‘Pollution Eating Art’ Pitched For Boca Public Art Project


By: Diane Emeott Korzen Contributing Writer

Three Boca High School students, who are members of the city’s Youth Subcommittee,

bravely walked up to the podium to share their vision of implementing “a pollution eating art statue in Boca” – now that the city’s two public art projects to-date: Red Reef West wall space, and the Spanish River Tunnels, are done.

Students Luke Lynch, 18, Felipe Mora, 17, and Giullia Santos, 16, each took turns presenting their ideas on an art proposal to Boca City Council earlier this summer.

Their group has 30 members, including youth at Florida Atlantic University (FAU), Spanish River High, Boca High, and Boca Raton’s Pearl City Community.

Santos said her inspiration for the “pollution eating art statue” came from looking at what other cities around the globe are doing, as posted on Pinterest.

Their presentation looks at Bali, Indonesia and Bengaluru, India, asking, “How bad is bad when it comes to plastic bottle pollution? Pretty bad. A million plastic bottles are bought around the world every minute! For every six bottles people buy, only one is recycled.”

“This leads to a big problem: plastic bottles take up to 1,000 years for every single bottle to begin to photo-degrade.”

The group gave two examples of how Boca Raton could help eliminate plastic bottles from city parks and beaches – a “Yoshi the Fish” sculpture in India, and “Goby the Fish” sculpture in Indonesia, both constructed to create awareness of the harmful effects of plastic on marine life.

Because of the popularity of Gumbo Limbo Nature Preserve near the beach in Boca, the group proposes a “Gumbo the Turtle” sea turtle sculpture design, with a wide opening for residents and visitors to throw their plastic bottles in.

Goals: To bring awareness to pollution and help dispose of it properly; offer interactive public art to the community; show leadership in sustainability, culture; and draw people in to participate with a Call to Artists to design it.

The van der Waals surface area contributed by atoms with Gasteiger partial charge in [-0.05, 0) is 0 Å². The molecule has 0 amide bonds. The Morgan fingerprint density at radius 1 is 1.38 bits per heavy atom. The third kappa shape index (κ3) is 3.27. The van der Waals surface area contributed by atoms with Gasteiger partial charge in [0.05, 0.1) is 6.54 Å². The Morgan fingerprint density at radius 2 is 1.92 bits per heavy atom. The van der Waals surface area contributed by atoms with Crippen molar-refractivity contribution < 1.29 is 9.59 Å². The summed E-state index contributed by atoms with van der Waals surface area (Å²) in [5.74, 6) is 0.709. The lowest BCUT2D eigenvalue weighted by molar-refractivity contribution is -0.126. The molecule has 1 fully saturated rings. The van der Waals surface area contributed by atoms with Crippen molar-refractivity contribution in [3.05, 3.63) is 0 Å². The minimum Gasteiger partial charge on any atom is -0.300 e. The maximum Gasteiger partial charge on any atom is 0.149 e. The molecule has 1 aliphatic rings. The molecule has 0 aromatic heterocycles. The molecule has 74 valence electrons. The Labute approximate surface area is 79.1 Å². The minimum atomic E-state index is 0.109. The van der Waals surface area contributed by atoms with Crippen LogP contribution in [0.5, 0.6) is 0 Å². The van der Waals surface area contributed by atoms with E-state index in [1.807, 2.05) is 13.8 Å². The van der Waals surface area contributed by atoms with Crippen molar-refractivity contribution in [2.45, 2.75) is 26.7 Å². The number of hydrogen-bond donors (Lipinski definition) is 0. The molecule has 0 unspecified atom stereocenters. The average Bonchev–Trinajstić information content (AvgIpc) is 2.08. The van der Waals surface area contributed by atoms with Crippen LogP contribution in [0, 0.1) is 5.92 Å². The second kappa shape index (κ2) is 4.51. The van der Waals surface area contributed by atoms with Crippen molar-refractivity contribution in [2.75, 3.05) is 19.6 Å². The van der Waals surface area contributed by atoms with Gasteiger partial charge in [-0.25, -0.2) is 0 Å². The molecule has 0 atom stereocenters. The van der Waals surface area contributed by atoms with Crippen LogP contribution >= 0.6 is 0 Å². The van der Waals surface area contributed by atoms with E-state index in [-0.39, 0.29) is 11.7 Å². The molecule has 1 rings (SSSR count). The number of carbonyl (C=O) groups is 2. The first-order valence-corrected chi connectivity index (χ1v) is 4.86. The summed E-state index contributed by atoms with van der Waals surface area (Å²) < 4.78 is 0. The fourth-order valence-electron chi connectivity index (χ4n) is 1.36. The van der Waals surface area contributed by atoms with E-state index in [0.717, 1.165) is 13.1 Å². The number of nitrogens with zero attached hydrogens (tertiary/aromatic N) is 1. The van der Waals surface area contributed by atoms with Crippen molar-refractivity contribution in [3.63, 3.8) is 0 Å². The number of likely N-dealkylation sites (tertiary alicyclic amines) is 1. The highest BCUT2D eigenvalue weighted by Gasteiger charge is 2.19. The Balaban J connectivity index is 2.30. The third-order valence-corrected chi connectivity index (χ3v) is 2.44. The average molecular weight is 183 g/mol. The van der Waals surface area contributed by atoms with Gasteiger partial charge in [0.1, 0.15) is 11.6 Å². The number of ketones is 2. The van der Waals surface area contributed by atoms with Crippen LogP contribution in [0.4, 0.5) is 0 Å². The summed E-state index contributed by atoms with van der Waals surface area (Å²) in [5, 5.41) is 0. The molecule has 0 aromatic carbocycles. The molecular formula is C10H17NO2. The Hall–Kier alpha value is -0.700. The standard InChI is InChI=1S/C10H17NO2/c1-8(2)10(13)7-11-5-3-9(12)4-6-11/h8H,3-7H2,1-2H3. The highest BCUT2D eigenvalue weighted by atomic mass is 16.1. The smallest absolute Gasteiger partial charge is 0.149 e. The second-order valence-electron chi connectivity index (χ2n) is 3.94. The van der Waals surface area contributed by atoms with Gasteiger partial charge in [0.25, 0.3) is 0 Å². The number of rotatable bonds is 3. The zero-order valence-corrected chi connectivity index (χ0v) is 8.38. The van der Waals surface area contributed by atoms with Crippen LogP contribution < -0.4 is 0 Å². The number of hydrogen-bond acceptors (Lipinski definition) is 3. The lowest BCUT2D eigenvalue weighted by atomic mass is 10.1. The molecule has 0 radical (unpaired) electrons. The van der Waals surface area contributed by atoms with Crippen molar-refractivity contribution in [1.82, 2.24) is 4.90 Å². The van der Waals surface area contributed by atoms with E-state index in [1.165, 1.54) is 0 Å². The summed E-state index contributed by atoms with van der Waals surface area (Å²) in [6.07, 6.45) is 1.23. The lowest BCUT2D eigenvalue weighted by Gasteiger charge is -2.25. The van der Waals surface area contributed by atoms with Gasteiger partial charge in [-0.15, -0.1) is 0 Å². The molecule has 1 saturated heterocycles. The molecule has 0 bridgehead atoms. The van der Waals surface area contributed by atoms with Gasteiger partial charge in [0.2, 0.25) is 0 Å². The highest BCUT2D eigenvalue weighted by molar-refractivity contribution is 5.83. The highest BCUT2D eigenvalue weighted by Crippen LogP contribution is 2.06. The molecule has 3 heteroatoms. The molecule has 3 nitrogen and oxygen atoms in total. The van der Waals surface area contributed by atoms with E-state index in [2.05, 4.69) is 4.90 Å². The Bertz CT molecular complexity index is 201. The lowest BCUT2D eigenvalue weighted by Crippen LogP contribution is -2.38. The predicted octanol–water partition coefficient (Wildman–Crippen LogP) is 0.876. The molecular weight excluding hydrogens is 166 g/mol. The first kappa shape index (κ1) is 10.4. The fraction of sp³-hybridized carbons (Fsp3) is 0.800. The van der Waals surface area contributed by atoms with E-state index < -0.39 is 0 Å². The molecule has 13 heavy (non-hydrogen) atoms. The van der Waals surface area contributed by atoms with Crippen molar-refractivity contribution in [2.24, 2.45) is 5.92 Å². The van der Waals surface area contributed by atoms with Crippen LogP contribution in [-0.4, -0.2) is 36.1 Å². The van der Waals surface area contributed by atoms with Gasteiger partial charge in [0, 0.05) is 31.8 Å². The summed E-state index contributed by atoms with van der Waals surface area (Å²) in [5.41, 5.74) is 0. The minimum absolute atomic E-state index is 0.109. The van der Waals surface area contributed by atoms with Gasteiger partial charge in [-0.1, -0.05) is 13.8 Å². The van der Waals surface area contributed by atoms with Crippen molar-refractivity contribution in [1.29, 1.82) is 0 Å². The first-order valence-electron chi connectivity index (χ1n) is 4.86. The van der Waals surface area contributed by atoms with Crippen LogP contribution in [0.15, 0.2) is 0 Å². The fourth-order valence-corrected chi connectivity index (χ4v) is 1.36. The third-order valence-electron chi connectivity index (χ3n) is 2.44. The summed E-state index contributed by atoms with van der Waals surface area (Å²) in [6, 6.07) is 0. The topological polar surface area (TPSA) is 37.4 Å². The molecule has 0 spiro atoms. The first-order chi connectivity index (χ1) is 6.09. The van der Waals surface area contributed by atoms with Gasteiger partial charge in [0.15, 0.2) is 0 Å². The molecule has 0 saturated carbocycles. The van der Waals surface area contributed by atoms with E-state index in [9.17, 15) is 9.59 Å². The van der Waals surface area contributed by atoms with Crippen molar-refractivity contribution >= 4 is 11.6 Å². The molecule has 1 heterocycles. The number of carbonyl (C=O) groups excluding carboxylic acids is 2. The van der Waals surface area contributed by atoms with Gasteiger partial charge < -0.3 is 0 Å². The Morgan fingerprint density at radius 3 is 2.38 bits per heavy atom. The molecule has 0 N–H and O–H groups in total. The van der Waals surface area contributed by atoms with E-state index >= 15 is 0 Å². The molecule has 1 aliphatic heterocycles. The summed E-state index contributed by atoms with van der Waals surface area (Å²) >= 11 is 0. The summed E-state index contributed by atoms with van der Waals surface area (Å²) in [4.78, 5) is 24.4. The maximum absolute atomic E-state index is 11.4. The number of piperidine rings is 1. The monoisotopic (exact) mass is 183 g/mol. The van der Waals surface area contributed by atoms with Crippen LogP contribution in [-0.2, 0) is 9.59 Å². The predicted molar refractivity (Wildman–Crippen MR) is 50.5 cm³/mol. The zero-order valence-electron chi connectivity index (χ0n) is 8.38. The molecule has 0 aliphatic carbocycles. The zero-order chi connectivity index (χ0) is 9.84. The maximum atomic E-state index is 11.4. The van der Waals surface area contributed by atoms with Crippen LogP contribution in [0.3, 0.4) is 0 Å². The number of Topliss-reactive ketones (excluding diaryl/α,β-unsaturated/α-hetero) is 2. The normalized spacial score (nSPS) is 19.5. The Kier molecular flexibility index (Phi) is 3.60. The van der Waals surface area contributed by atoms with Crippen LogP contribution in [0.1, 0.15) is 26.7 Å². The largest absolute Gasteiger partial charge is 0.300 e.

City Council members responded favorably to the art concept, with several members adding their own variations on the idea.

Lynch said he would like to mention that City Council Member Andrea Levine O’Rourke was instrumental in mentoring and supporting the Luna Art Turtle project.

“She provided us needed insights and perspective that refined our project ideas,” he said.

Their story: Boca Raton’s Community Advisory Panel first hosted a student school safety Town Hall in January 2017, after which the panel was impressed with the involvement and passion the students expressed to their most pressing issues.

One year later, Chair-Elect of the Community Advisory Panel Jon Carter motioned to create the Youth Subcommittee — to provide representation and voice to youth across Middle school, High school, and University students.

The Youth Subcommittee has worked on a notecard collection project, collecting more than 500 written statements on what students believe are city/school issues to be included in a Youth Issues Report that will be presented to City Council in the near future. (Boca High and Spanish River High students worked on the report.)

The Youth Subcommittee also created the L.E.A.D. (Local Youth, Environmental Leaders, Action Orientated, Dedicated to Sustainability) Green Project to address Boca Raton’s local environmental issues.

The Green Project initiative included multi-school beach cleanups, tree planting projects, and other sustainability service projects — winning the 2019 Florida League Of Cities Community Service Contest.

The subcommittee plans to bring in more university students from Lynn University and FAU, and do more service and note-card projects, according to Lynch.